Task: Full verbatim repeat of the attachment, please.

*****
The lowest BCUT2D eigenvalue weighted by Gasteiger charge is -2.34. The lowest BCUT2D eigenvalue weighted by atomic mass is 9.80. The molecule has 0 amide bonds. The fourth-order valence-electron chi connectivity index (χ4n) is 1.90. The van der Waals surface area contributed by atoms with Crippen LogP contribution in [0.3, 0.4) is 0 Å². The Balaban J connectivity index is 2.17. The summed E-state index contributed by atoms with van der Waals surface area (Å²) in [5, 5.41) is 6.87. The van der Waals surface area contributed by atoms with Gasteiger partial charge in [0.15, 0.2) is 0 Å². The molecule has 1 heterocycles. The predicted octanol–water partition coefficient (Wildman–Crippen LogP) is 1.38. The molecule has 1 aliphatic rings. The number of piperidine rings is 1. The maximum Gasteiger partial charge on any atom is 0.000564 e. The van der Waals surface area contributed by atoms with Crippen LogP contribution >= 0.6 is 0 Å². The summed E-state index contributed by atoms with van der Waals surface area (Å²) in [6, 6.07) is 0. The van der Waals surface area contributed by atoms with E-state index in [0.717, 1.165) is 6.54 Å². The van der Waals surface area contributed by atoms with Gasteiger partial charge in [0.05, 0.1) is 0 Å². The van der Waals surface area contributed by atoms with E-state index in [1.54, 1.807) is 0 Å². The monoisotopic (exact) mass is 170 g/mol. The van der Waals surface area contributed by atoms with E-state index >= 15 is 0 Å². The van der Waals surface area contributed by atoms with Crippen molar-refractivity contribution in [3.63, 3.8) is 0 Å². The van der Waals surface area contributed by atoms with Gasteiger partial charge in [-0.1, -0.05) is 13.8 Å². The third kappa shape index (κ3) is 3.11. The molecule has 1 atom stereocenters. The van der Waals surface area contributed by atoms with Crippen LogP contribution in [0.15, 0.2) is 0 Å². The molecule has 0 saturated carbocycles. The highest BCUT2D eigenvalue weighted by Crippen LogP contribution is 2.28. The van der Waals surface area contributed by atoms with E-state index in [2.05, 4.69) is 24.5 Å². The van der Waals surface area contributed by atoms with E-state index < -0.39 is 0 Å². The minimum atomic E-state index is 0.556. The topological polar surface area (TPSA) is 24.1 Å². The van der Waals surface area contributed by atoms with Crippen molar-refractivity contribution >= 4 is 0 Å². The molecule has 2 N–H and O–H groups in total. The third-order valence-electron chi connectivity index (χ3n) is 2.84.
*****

The lowest BCUT2D eigenvalue weighted by Gasteiger charge is -2.34. The lowest BCUT2D eigenvalue weighted by atomic mass is 9.80. The molecule has 0 amide bonds. The fourth-order valence-electron chi connectivity index (χ4n) is 1.90. The van der Waals surface area contributed by atoms with Crippen LogP contribution in [0.3, 0.4) is 0 Å². The Balaban J connectivity index is 2.17. The summed E-state index contributed by atoms with van der Waals surface area (Å²) in [5, 5.41) is 6.87. The van der Waals surface area contributed by atoms with Gasteiger partial charge in [0.15, 0.2) is 0 Å². The molecule has 1 heterocycles. The predicted octanol–water partition coefficient (Wildman–Crippen LogP) is 1.38. The molecule has 1 aliphatic rings. The number of piperidine rings is 1. The maximum Gasteiger partial charge on any atom is 0.000564 e. The van der Waals surface area contributed by atoms with Crippen LogP contribution >= 0.6 is 0 Å². The summed E-state index contributed by atoms with van der Waals surface area (Å²) in [6, 6.07) is 0. The van der Waals surface area contributed by atoms with E-state index in [0.717, 1.165) is 6.54 Å². The van der Waals surface area contributed by atoms with Gasteiger partial charge in [0.05, 0.1) is 0 Å². The van der Waals surface area contributed by atoms with E-state index in [1.54, 1.807) is 0 Å². The monoisotopic (exact) mass is 170 g/mol. The van der Waals surface area contributed by atoms with E-state index >= 15 is 0 Å². The van der Waals surface area contributed by atoms with Crippen molar-refractivity contribution in [3.63, 3.8) is 0 Å². The van der Waals surface area contributed by atoms with Gasteiger partial charge in [-0.1, -0.05) is 13.8 Å². The third kappa shape index (κ3) is 3.11. The molecule has 1 atom stereocenters. The van der Waals surface area contributed by atoms with Crippen LogP contribution in [0.15, 0.2) is 0 Å². The molecule has 0 saturated carbocycles. The highest BCUT2D eigenvalue weighted by Crippen LogP contribution is 2.28. The van der Waals surface area contributed by atoms with E-state index in [2.05, 4.69) is 24.5 Å². The van der Waals surface area contributed by atoms with E-state index < -0.39 is 0 Å². The minimum atomic E-state index is 0.556. The topological polar surface area (TPSA) is 24.1 Å². The van der Waals surface area contributed by atoms with Crippen molar-refractivity contribution >= 4 is 0 Å². The molecule has 2 N–H and O–H groups in total. The third-order valence-electron chi connectivity index (χ3n) is 2.84.